movies matter | criticism by maryann johanson
Thu Mar 12 2015, 10:01pm | 9 comments
What makes a carwash American, I wonder…? (Near King’s Cross.)
Americans are supposed to care about their cars? Surely not still being a byword for rich and glamorous?
Cars are a byword for freedom. Mass transit = communism.
I wish I was exaggerating.
Mass transit = communism.
Especially the subways in communist New York, renowned for its zero income gap and equitable wealth distribution. ;-)
British attitudes towards American things are strange, and I suspect very highly generational: in the 1970s it was “it’s all shiny and wonderful over there” (we didn’t hear so much about the race riots), in the 1980s “they’re going to blow up the world”, etc.
I didn’t say it was a rational belief. :-)
You thought America was “all shiny and wonderful” *in the 1970s?* Now that IS strange. :-)
That’s not the image that was in the papers. Compared to Britain, the US *was* pretty shiny. I still remember my first visit to the UK…and the Brit Rail tea from an enormous aluminum pot. It had a certain flavor.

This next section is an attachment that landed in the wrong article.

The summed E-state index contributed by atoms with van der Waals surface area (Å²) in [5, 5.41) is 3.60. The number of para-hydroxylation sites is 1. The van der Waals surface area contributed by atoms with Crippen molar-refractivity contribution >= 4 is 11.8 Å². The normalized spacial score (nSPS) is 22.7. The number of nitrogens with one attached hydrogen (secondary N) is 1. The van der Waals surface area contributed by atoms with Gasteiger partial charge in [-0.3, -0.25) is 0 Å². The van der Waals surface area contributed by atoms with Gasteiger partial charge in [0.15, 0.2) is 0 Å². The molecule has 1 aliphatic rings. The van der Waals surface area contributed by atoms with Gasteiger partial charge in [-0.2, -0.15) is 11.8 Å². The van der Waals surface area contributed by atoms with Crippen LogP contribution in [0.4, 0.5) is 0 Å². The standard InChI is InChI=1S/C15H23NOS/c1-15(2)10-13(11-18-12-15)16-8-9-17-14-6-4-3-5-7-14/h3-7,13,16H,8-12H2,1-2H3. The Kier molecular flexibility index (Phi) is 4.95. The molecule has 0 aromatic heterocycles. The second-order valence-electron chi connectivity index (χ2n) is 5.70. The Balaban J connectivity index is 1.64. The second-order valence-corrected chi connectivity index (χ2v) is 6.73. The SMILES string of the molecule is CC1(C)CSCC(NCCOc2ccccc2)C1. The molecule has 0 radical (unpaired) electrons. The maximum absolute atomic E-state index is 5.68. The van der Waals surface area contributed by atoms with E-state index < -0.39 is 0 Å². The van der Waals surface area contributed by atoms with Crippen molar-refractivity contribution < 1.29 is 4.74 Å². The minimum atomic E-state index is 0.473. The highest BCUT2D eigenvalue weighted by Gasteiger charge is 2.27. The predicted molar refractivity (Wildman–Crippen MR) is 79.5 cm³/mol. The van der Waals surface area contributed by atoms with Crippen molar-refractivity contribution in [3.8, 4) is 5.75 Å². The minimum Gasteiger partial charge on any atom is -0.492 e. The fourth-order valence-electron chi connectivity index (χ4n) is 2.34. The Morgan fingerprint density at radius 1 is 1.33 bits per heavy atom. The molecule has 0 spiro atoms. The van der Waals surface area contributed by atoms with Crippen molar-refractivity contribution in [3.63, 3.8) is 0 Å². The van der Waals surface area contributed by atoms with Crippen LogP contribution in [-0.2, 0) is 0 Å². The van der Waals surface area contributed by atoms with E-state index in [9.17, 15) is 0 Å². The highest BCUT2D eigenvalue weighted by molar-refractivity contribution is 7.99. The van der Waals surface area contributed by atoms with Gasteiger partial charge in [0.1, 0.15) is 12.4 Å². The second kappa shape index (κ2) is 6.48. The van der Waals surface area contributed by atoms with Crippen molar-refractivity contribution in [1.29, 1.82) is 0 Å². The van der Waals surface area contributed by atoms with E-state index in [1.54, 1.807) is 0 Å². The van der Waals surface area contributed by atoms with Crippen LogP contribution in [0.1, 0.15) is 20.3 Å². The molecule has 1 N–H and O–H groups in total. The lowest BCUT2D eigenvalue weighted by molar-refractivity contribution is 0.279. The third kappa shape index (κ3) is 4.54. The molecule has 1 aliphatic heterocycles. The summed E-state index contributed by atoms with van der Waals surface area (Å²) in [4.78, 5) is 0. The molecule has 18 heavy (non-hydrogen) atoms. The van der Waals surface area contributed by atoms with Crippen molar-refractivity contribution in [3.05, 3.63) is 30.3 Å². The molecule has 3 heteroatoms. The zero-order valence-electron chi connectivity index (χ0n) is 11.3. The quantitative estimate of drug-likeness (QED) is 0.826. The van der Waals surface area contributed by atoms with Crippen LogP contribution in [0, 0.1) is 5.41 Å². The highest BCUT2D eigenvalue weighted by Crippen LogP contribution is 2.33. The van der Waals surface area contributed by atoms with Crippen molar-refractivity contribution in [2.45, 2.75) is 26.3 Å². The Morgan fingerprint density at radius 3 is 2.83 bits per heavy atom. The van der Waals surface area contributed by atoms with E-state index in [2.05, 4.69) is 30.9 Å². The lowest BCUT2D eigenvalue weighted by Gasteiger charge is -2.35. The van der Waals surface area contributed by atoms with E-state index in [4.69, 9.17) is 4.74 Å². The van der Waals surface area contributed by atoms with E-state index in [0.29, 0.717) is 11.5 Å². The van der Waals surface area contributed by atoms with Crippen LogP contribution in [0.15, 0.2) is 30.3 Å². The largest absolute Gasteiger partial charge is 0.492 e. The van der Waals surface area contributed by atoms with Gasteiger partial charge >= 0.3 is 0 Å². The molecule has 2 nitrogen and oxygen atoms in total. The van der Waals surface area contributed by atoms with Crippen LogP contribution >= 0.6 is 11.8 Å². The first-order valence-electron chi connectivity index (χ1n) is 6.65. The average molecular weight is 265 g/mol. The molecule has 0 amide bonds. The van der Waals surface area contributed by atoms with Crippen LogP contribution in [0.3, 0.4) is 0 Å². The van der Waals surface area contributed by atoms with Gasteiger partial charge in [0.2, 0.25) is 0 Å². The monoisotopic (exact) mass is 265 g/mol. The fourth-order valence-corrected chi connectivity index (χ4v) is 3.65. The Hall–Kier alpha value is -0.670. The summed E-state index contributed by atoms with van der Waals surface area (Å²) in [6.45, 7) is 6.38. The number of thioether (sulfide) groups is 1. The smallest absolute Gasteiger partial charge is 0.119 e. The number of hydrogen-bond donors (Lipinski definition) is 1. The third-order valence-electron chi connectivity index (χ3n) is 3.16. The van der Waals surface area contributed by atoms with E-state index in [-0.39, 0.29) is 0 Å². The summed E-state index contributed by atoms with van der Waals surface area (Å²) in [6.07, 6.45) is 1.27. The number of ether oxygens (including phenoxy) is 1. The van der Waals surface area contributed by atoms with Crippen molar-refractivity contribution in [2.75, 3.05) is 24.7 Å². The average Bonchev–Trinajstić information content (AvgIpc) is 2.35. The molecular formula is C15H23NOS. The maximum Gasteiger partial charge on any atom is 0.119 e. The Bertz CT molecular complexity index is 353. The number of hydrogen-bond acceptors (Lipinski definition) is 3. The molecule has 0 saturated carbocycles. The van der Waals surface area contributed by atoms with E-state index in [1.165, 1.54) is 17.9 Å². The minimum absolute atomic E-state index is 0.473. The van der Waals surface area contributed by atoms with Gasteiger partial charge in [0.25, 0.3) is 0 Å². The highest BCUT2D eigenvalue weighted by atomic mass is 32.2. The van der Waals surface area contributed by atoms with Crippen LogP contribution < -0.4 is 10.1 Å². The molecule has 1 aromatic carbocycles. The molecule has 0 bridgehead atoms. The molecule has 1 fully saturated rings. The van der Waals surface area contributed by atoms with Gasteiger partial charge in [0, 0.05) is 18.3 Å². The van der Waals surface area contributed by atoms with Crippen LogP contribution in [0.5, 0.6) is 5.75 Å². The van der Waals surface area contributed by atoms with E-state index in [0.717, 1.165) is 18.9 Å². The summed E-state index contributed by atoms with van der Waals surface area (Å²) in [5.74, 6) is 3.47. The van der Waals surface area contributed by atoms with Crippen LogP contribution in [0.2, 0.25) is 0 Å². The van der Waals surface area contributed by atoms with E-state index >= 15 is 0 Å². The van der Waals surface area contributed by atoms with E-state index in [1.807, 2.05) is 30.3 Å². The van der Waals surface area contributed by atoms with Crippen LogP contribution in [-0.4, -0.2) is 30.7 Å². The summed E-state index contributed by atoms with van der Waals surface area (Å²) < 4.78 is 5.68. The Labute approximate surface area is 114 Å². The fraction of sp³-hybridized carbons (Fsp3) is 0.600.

See, now I’m going to picture British Rail cars that look like giant teapots:
In the first class carriages, you could get tea from this: http://collectionsonline.nmsi.ac.uk/detail.php?type=related&kv=443392&t=objects
The problem was, if you were elsewhere on the train, if you were lucky enough to get access to refreshments, it was more likely to come out of something far more industrial. I have a distant memory of getting tea from an urn (like coffee is) that was already sweetened and milky. It had a distinct metallic aftertaste.
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